Step 1a: Run via a cloud-based virtual machine

  • To run a Linux VM on a cloud server, free options include AWS (free for 1 year) and Google Cloud (free trial for a year; about $5/mo after that). If you’re willing to pay up front, Digital Ocean is $5/mo and very fast to set up. AWS may take a day to spin up your account, so if you’re in a hurry, one of the others might be a better option.
  • Once signed up to Google Cloud Platform (if you are using that route), click the terminal icon near the top right to activate the cloud shell - a black window will appear at the bottom of the screen. Note that you can easily cut & paste into this terminal without the need to do anything special.
  • Make sure your VM is using the same timezone as your pump. You can change timezone using sudo dpkg-reconfigure tzdata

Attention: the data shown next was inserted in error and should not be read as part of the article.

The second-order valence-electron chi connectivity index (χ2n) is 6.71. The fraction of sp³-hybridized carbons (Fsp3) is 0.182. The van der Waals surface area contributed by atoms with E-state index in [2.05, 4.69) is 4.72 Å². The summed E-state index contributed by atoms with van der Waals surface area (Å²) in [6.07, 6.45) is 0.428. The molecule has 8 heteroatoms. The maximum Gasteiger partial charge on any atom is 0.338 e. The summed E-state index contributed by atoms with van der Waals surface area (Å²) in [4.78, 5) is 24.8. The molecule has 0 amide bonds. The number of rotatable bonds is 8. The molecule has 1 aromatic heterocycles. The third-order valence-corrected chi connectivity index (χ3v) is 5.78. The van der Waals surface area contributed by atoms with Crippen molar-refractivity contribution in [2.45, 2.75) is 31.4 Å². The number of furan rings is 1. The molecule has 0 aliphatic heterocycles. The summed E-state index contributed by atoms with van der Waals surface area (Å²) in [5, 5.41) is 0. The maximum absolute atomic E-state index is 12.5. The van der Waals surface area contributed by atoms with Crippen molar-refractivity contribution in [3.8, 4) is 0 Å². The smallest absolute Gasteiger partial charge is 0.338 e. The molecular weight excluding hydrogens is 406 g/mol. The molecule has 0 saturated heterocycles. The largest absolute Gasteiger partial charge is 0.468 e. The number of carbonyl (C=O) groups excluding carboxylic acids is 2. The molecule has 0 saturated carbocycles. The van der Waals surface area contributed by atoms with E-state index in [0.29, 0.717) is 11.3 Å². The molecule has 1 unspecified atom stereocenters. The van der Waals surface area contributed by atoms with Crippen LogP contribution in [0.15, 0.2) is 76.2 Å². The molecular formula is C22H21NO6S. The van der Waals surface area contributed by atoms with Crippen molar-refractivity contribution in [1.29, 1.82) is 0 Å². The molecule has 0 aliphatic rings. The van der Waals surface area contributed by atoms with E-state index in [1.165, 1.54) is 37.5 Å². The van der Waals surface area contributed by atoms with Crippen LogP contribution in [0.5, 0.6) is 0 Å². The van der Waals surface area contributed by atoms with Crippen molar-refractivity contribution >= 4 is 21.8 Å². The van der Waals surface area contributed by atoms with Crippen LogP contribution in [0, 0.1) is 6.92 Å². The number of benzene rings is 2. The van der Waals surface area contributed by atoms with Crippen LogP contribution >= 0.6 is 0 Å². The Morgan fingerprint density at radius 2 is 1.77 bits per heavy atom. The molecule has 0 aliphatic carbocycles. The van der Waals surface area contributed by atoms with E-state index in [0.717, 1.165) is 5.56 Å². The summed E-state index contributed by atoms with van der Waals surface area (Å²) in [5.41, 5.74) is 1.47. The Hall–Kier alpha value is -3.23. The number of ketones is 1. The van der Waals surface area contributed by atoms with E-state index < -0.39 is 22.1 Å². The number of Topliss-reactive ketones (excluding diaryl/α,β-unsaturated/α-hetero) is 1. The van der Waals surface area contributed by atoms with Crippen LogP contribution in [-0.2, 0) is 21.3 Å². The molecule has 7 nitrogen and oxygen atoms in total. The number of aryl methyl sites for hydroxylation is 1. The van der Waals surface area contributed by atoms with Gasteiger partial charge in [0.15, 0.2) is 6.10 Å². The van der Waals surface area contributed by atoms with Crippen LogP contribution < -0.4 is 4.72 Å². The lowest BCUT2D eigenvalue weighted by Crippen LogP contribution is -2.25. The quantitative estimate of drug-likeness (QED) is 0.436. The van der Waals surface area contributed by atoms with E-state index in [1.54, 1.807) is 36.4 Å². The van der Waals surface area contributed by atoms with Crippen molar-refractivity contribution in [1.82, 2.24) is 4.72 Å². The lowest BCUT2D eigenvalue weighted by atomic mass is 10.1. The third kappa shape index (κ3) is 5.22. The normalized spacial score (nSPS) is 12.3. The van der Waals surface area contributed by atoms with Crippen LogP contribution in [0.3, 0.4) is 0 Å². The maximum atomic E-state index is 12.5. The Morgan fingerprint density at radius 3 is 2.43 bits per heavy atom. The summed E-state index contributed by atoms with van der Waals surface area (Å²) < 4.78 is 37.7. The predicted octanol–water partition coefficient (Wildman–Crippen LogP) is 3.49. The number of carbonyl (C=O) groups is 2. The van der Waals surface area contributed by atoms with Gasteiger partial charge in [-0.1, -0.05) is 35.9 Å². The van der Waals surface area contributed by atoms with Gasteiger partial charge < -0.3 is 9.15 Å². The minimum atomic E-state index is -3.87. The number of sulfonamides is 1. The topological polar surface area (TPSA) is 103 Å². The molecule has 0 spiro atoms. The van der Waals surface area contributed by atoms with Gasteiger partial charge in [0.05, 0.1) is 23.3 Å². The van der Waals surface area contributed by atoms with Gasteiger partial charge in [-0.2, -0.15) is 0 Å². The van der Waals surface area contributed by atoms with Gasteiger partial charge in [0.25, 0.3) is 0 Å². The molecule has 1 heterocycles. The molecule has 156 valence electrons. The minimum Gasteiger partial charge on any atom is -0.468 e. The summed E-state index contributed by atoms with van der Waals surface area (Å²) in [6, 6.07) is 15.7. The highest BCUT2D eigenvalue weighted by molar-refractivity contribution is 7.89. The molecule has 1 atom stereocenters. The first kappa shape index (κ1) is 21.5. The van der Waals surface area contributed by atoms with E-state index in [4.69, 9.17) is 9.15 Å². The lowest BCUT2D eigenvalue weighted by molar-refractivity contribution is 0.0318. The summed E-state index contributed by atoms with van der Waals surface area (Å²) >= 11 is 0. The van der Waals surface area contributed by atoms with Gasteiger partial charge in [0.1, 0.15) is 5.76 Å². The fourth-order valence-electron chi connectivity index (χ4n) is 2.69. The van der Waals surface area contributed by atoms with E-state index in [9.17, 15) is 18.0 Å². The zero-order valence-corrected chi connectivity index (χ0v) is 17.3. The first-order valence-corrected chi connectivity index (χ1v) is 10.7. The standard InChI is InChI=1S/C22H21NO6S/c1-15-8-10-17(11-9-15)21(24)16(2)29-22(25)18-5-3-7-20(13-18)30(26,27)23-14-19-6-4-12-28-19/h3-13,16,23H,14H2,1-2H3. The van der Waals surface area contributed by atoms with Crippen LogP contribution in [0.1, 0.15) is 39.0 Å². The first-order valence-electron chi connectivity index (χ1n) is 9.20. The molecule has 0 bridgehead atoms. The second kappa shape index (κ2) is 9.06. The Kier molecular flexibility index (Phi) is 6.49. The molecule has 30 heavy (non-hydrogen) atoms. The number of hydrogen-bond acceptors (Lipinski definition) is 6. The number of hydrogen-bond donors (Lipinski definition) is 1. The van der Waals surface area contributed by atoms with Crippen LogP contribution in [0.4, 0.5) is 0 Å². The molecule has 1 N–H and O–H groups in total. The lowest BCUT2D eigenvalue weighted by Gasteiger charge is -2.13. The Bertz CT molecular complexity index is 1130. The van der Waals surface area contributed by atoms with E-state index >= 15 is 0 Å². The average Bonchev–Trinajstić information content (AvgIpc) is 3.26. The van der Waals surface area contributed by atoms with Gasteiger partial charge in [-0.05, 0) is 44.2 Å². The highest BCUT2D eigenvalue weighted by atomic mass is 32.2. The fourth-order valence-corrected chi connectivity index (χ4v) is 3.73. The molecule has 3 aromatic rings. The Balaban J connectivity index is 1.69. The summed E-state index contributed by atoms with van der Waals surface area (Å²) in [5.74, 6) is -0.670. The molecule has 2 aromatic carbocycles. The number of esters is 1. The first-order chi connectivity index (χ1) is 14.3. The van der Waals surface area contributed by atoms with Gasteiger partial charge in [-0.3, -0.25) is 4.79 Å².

• If your VM is outside the US, particularly in a country that uses , as a decimal separator, make sure your system locale is set to en_US.utf8 or another locale that uses . as the decimal separator. If you think this may be incorrect, you can check it by typing locale.
  • If you’re interacting with your VM via its graphical interface, make sure you have installed a browser at your VM (i.e. Firefox) then open the currect page from your VM. You may think that copying from your Windows/iOS and pasting in your Linux terminal would work but is not as simple .. and yes, there is lots of copying / pasting! To make copying and pasting simpler, it is often better to ssh directly to your VM, rather than using its graphical interface (or the cloud provider’s console interface).
  • Now do this: sudo curl -s https://raw.githubusercontent.com/openaps/docs/master/scripts/quick-packages.sh | bash -. This will take a minute or so. If the install was successful, the last line will say something like: Successfully installed openaps-contrib-0.0.15 (although the version number may have been incremented). If you do not see this or see error messages, try running it multiple times. It will not hurt to run this multiple times.
  • On Google Cloud Shell do: sudo npm install -g json
  • On Google Cloud shell at least, you need to set your NightScout API_SECRET as an environment variable. To do this type sudo env API_SECRET=xxxxxx (where xxxxxx is your API_SECRET) followed by sudo export API_SECRET